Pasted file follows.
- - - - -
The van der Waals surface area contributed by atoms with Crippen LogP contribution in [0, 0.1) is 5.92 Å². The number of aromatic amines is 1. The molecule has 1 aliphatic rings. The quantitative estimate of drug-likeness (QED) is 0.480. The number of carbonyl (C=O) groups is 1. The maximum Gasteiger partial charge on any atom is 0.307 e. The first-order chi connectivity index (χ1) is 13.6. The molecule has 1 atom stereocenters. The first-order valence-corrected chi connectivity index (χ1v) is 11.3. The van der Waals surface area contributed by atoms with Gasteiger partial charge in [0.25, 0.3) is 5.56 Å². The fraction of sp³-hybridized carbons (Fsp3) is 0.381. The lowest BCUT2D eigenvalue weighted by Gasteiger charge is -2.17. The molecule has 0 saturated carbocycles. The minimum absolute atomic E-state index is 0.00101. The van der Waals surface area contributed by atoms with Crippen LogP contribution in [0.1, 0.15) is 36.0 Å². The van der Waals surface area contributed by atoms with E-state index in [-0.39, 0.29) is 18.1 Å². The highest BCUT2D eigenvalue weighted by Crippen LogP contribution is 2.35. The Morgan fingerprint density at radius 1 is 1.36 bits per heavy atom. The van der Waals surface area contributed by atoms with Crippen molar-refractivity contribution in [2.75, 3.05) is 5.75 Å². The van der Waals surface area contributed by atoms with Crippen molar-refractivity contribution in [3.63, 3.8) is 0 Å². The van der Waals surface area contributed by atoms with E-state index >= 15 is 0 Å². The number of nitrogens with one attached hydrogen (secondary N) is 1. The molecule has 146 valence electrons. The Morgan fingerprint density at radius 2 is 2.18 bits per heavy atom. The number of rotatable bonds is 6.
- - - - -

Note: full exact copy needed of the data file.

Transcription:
The van der Waals surface area contributed by atoms with Crippen LogP contribution in [0, 0.1) is 5.92 Å². The number of aromatic amines is 1. The molecule has 1 aliphatic rings. The quantitative estimate of drug-likeness (QED) is 0.480. The number of carbonyl (C=O) groups is 1. The maximum Gasteiger partial charge on any atom is 0.307 e. The first-order chi connectivity index (χ1) is 13.6. The molecule has 1 atom stereocenters. The first-order valence-corrected chi connectivity index (χ1v) is 11.3. The van der Waals surface area contributed by atoms with Gasteiger partial charge in [0.25, 0.3) is 5.56 Å². The fraction of sp³-hybridized carbons (Fsp3) is 0.381. The lowest BCUT2D eigenvalue weighted by Gasteiger charge is -2.17. The molecule has 0 saturated carbocycles. The minimum absolute atomic E-state index is 0.00101. The van der Waals surface area contributed by atoms with Crippen LogP contribution in [0.1, 0.15) is 36.0 Å². The van der Waals surface area contributed by atoms with E-state index in [-0.39, 0.29) is 18.1 Å². The highest BCUT2D eigenvalue weighted by Crippen LogP contribution is 2.35. The Morgan fingerprint density at radius 1 is 1.36 bits per heavy atom. The van der Waals surface area contributed by atoms with Crippen molar-refractivity contribution in [2.75, 3.05) is 5.75 Å². The van der Waals surface area contributed by atoms with Crippen molar-refractivity contribution in [3.63, 3.8) is 0 Å². The van der Waals surface area contributed by atoms with E-state index >= 15 is 0 Å². The number of nitrogens with one attached hydrogen (secondary N) is 1. The molecule has 146 valence electrons. The Morgan fingerprint density at radius 2 is 2.18 bits per heavy atom. The number of rotatable bonds is 6.